The colonization of Madagascar by man is an active subject of scientific debate. Until recently the oldest evidence of humans on the island dated to a few centuries BC or AD from sites located in the South-West of Madagascar. The discoveries at Anjohibe, about 1500 years older, indicate an early colonization of the North-West of the island. This region is closer than two of the shortest routes from Africa or Asia. The discoveries are not archaeological artefacts but cut marks on bones of subfossil dwarf hippopotami. These observations indicate that the coexistence of humans with extinct subfossil faunas has been much longer than previously thought.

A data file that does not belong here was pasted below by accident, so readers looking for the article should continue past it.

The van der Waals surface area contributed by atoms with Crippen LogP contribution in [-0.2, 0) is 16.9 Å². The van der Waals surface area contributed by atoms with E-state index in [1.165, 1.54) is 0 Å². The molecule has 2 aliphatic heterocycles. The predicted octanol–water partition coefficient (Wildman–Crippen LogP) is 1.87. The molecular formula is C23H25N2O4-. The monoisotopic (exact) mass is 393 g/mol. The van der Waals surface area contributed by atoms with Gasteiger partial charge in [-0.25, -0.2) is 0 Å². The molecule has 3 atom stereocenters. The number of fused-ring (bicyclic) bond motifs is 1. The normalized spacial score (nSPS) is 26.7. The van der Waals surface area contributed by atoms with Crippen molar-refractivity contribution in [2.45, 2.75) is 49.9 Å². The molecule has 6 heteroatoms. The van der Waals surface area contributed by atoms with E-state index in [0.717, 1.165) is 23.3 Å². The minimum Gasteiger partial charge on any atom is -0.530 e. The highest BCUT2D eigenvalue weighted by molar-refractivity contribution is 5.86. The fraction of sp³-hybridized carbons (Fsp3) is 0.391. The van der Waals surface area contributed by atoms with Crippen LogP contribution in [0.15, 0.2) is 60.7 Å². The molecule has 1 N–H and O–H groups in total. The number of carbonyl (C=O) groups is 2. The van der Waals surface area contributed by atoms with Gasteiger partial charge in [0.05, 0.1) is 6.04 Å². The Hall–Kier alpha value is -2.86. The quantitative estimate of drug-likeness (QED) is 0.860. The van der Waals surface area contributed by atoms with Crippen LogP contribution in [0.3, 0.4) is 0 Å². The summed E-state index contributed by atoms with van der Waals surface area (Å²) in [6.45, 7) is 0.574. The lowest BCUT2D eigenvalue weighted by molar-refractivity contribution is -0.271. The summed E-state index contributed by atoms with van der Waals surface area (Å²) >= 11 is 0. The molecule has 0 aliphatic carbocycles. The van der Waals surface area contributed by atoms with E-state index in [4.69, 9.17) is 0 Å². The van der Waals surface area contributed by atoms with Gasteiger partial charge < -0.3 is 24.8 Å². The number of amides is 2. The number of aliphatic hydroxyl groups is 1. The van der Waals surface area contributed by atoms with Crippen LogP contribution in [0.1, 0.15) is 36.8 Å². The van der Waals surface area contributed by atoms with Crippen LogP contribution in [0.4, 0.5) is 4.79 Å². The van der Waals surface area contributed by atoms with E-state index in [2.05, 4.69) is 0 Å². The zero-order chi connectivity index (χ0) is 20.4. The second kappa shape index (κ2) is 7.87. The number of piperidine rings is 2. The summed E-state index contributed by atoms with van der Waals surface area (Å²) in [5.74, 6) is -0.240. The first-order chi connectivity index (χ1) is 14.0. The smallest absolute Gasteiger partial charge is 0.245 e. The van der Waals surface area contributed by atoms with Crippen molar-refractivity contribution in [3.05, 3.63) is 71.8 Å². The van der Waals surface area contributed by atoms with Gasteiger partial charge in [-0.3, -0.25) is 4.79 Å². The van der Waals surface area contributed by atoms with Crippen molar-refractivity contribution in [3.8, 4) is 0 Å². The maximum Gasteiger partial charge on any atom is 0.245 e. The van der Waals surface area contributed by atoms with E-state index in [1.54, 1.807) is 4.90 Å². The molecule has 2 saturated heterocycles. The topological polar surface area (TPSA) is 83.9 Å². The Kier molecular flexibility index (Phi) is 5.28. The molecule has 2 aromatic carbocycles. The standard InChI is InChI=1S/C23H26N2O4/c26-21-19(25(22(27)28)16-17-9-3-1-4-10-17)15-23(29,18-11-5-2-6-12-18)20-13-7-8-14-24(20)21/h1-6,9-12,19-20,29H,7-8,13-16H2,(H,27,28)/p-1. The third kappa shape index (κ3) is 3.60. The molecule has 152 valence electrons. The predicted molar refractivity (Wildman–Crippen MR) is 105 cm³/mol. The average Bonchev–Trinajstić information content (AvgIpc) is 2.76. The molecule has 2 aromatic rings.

Madagascar, Cut marks, Human colonization, Human-subfossil coexistence